AI Versus DIY

This Week in Upgrades: AI Versus DIY

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AI barreled full-bore into search engines and news headlines this week, as Microsoft announced it was bringing OpenAI (the tech behind ChatGPT) to its Bing search engine and Edge browser. Then a day later, Google jumped on the bandwagon, demonstrating its own AI-powered Bard bot’s ability to offer up search results (complete with factual errors). And at least to some extent, both companies are reacting to similar moves by Baidu, a company that often gets described as China’s equivalent to Google. Of course, it doesn’t hurt that seemingly any publicly traded company that can generate AI-related buzz right now is getting a boost to its stock price. Clearly, AI is having a moment. Perhaps that will extend to a product cycle, or maybe even an epoch.

Microsoft is working with OpenAI to add AI to search, web browsing and chat.
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And yet, as our own @geekinchief points out, these AI-generated search results, while clearly technically impressive and game-changing in ways we probably won’t truly know for years to come, are at this point just scraping human-generated experience and data. And, to some extent, they’re obscuring human creators in the path toward technological progress (and higher stock prices). If AI replaces the humans who currently create the Internet every day, what will the next generation of AI train itself on?

The new AIs draw from human-generated content, while pushing it away.
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Does the AI tech behind these recent developments have a future in the technological foundations of our society? Undoubtedly, at least in some form. In fact, it’s already helped improve the design of over a hundred chips, and will no doubt help develop new drugs and disease cures in the years to come.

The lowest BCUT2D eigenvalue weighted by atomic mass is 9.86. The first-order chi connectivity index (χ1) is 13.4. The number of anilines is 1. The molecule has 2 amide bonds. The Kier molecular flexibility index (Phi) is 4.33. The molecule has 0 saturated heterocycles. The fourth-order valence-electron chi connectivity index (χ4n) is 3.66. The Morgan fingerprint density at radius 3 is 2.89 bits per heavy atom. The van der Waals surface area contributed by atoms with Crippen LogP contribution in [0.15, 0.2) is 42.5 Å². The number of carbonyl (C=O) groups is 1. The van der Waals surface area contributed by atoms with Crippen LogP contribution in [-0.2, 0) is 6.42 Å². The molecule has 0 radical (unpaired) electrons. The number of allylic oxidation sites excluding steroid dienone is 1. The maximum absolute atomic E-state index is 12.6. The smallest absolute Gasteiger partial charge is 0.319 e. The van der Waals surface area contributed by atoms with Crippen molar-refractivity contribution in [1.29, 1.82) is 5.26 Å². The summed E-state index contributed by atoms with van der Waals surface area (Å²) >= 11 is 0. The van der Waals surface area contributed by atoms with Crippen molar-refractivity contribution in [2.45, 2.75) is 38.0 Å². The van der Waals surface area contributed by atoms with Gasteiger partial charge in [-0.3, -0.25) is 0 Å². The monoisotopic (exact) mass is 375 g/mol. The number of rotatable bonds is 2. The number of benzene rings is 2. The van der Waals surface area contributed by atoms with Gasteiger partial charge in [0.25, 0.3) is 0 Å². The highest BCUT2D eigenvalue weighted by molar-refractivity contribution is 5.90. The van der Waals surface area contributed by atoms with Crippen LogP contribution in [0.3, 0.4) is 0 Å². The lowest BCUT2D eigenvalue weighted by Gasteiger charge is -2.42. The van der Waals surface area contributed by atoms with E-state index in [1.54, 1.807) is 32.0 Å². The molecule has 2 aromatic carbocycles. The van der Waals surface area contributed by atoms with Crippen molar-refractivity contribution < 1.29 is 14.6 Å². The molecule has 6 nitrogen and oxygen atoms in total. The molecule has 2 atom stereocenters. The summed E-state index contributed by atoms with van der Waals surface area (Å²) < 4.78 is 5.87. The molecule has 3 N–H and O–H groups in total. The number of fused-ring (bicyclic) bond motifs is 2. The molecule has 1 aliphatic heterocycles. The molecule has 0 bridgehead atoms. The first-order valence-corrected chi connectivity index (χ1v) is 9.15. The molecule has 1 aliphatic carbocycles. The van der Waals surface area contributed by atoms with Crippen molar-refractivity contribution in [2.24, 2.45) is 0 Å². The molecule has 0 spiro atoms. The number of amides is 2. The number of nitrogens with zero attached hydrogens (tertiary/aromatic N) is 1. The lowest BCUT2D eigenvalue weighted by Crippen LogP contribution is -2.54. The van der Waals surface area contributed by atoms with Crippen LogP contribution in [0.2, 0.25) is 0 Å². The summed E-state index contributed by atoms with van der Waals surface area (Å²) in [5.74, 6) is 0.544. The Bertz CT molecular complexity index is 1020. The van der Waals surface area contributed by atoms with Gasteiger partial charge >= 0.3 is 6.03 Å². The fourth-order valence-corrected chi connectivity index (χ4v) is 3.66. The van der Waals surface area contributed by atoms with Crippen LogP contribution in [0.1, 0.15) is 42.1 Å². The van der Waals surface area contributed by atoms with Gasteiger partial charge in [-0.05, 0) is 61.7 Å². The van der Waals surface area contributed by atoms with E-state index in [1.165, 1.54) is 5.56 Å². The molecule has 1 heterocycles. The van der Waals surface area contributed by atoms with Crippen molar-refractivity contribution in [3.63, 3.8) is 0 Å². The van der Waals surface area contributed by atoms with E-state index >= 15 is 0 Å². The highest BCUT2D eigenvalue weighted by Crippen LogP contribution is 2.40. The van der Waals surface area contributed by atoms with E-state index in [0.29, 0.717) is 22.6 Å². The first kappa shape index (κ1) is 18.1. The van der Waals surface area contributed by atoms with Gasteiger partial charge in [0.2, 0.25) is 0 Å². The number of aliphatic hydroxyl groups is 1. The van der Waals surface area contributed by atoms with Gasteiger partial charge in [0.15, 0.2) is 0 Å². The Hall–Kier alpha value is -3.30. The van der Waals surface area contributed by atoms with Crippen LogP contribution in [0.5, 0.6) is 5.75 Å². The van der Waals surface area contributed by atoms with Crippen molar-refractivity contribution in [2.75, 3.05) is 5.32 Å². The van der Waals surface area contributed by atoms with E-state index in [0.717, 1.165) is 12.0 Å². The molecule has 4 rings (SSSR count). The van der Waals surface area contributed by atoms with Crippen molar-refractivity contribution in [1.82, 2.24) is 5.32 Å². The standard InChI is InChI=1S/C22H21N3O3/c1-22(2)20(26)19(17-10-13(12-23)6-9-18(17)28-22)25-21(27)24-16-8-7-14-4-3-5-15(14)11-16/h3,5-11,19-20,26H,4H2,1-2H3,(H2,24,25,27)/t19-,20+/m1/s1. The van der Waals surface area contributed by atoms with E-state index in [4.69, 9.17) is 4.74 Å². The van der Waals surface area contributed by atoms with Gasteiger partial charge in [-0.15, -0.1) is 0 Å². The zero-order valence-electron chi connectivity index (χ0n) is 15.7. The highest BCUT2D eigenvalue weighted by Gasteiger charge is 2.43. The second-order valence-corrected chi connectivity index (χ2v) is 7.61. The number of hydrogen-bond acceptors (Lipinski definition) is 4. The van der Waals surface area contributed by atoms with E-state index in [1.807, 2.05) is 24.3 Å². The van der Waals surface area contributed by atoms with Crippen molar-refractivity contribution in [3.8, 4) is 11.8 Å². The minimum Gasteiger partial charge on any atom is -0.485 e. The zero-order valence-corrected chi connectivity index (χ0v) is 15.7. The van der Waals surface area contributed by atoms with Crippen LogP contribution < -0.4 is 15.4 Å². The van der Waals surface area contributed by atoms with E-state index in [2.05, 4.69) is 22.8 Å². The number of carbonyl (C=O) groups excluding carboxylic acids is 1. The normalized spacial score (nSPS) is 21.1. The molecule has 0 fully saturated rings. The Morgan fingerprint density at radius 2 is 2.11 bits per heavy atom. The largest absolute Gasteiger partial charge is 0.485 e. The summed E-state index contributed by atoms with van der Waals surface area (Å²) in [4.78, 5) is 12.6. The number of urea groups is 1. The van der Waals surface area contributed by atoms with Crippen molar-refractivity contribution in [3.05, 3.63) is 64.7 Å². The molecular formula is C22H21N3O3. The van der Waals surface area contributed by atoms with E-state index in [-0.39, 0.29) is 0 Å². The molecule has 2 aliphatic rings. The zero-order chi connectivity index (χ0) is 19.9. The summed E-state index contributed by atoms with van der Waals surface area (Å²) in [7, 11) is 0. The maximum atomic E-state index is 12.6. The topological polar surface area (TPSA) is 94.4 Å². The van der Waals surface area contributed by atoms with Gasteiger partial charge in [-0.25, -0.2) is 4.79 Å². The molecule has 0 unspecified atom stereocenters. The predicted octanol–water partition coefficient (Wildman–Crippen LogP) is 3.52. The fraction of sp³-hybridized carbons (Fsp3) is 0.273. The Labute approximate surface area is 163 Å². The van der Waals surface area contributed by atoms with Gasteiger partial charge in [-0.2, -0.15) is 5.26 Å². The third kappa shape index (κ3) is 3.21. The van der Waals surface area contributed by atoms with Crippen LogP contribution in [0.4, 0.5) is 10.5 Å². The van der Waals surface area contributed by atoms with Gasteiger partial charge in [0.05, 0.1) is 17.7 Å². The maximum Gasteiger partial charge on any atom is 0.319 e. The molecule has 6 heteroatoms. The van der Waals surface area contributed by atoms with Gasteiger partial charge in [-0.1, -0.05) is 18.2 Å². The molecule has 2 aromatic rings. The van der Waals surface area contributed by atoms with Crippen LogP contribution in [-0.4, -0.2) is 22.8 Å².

Synopsys’ helps companies optimize power, performance, and area on new chip designs.
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But how useful will AI-created search results be in the weeks and months to come? Time will of course be the judge of that. But after spending a good chunk of this week updating our How to Build a PC story, I’d be confidently happy to put it up against any current AI. It packs in over 50 photos, taken over two builds and across three different PC platforms.

Turn your components into a rig you can be proud of.
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Its 4,700-plus words encompass human experience gleaned from decades of real-world PC-building and upgrading experience, starting in the previous century and ending (for now) with my most recent build, installing an RTX 4090 and Ryzen 9 7950X inside Fractal Design’s gorgeous North chassis. This might just be the prettiest PC I’ve ever built. It’s definitely the most powerful – and it doesn’t have any RGB lights or glass panels.

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